Kale: Has it been difficult, or easy for you to hone your craft?
Jesse: It has been the most challenging thing in my life, and I expect it to continue to be. You know how people say its really awkward to hear yourself when you hear your voice recorded. It’s that experience all the time. For some reason, I keep asking for more though… more punishment. My gut wants to go after it, and no matter how many times I try to stop, I can’t.
Jesse: My next gig is at the Hotel Café in Los Angeles on August 15th. It’s gonna be a good one. Full band, some more members, it’s gonna be a lot of fun.
Kale: I heard about your live-stream shows, any upcoming events with them?
Jesse: Ya gotta keep checkin my Facebook and Twitter feeds. Sometimes I like to just get on USTREAM and play some songs right there – or stream what we’re doing in the studio. Nothing “scheduled” per say – but a lot of fun to whip out of no where.
Kale: The tone of your music is gentle and soothing. Peaceful music. Did you always have that feeling in your sound?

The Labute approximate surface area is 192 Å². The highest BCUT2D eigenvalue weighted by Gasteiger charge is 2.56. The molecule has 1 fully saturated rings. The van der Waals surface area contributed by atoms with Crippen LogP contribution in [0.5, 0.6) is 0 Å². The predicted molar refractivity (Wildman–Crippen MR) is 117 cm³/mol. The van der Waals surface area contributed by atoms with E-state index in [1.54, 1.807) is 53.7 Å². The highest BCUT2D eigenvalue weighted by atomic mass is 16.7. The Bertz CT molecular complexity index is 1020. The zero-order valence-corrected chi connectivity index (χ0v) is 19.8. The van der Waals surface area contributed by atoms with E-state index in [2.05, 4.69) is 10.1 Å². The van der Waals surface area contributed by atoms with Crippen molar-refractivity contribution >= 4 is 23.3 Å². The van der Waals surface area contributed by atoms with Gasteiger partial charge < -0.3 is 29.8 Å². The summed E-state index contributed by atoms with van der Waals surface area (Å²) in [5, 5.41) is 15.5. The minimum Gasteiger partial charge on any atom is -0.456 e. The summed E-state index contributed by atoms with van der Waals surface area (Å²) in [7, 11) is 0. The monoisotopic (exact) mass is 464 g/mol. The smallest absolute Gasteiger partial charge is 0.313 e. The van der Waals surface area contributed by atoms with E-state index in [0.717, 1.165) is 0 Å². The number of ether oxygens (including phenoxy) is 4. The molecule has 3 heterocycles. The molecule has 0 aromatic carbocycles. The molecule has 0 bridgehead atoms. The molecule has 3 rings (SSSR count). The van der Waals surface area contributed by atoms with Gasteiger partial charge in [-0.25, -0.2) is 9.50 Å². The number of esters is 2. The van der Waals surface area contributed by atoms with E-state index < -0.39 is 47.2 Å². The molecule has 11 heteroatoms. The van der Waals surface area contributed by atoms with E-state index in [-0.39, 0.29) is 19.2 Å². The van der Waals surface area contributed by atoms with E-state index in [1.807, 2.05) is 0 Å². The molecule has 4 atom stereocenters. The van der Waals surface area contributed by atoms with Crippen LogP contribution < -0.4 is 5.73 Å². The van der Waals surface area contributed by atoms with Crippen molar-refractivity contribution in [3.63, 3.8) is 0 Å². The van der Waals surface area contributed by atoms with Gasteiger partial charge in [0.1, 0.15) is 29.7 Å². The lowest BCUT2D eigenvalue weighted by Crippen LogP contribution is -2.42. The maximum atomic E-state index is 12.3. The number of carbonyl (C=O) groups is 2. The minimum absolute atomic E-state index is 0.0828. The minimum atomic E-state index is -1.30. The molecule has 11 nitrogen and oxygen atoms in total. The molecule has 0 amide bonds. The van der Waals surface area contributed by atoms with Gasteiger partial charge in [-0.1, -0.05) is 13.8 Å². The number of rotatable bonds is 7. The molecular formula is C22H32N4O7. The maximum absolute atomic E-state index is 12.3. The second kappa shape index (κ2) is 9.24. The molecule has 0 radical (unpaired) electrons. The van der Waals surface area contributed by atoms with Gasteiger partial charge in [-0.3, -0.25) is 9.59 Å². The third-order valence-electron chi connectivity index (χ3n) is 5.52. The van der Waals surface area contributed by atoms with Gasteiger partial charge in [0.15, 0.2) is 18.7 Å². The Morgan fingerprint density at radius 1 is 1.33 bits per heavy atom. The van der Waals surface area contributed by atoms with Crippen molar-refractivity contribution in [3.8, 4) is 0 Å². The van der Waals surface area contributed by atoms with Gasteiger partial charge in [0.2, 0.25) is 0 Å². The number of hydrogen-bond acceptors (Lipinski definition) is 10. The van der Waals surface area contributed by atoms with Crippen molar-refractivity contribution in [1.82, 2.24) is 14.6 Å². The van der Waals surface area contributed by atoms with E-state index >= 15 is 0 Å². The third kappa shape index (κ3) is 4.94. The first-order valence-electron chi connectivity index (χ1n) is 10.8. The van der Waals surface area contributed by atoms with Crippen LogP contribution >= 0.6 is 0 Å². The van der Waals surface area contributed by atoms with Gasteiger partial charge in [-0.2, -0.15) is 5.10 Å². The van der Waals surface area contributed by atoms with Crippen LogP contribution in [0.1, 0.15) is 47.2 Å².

Jesse: Hmmm. I guess. Honestly, I’m trying to instill a little more ‘fight’ into my music, with that familiar alt-americana ease. So we’ll see what happens. I’m glad you find it to be soothing. I never find “NOW I KNOW” to be soothing – that’s a tough one. Even LOVE IS ANOTHER DRUG is a soothing instrumentation, but the content is a bit tough. I like to play with the paradox of melancholy lyric and ease of instrumentation.
Kale: Can we expect any big cross-country tours in the future?
Jesse: Man do I hope so. We’ll see what happens… for now, just keep telling your friends and we’ll see.
Kale – Thank you, it’s been a real pleasure and I look forward to future interviews.
Jesse – THANK YOU!
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Interview by Kale Slade